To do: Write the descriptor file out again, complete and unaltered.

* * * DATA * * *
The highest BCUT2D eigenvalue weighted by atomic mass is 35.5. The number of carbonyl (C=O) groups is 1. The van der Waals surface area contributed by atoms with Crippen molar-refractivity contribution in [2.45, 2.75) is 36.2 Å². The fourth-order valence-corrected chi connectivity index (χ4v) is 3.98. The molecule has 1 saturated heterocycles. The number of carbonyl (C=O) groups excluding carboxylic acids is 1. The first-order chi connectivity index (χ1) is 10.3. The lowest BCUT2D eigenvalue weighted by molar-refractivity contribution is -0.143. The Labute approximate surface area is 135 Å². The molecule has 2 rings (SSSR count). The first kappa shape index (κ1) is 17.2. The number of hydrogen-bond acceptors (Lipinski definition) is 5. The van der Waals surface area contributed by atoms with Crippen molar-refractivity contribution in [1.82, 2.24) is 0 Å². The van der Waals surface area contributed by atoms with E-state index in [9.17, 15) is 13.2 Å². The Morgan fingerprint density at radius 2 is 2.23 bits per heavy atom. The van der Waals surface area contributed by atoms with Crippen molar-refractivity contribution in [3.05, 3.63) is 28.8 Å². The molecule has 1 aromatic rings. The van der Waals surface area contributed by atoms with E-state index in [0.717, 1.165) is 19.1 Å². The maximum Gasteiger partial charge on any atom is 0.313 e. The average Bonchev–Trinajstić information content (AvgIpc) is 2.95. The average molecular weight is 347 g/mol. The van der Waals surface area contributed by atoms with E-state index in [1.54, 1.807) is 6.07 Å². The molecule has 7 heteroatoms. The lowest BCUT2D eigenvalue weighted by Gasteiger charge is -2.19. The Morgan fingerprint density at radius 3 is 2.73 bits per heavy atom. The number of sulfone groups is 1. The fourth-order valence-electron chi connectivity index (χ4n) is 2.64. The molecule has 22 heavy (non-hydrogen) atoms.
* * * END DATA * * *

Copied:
The highest BCUT2D eigenvalue weighted by atomic mass is 35.5. The number of carbonyl (C=O) groups is 1. The van der Waals surface area contributed by atoms with Crippen molar-refractivity contribution in [2.45, 2.75) is 36.2 Å². The fourth-order valence-corrected chi connectivity index (χ4v) is 3.98. The molecule has 1 saturated heterocycles. The number of carbonyl (C=O) groups excluding carboxylic acids is 1. The first-order chi connectivity index (χ1) is 10.3. The lowest BCUT2D eigenvalue weighted by molar-refractivity contribution is -0.143. The Labute approximate surface area is 135 Å². The molecule has 2 rings (SSSR count). The first kappa shape index (κ1) is 17.2. The number of hydrogen-bond acceptors (Lipinski definition) is 5. The van der Waals surface area contributed by atoms with Crippen molar-refractivity contribution in [1.82, 2.24) is 0 Å². The van der Waals surface area contributed by atoms with E-state index in [9.17, 15) is 13.2 Å². The Morgan fingerprint density at radius 2 is 2.23 bits per heavy atom. The van der Waals surface area contributed by atoms with Crippen molar-refractivity contribution in [3.05, 3.63) is 28.8 Å². The molecule has 1 aromatic rings. The van der Waals surface area contributed by atoms with E-state index in [0.717, 1.165) is 19.1 Å². The maximum Gasteiger partial charge on any atom is 0.313 e. The average Bonchev–Trinajstić information content (AvgIpc) is 2.95. The average molecular weight is 347 g/mol. The van der Waals surface area contributed by atoms with E-state index in [1.54, 1.807) is 6.07 Å². The molecule has 7 heteroatoms. The lowest BCUT2D eigenvalue weighted by Gasteiger charge is -2.19. The Morgan fingerprint density at radius 3 is 2.73 bits per heavy atom. The number of sulfone groups is 1. The fourth-order valence-electron chi connectivity index (χ4n) is 2.64. The molecule has 22 heavy (non-hydrogen) atoms.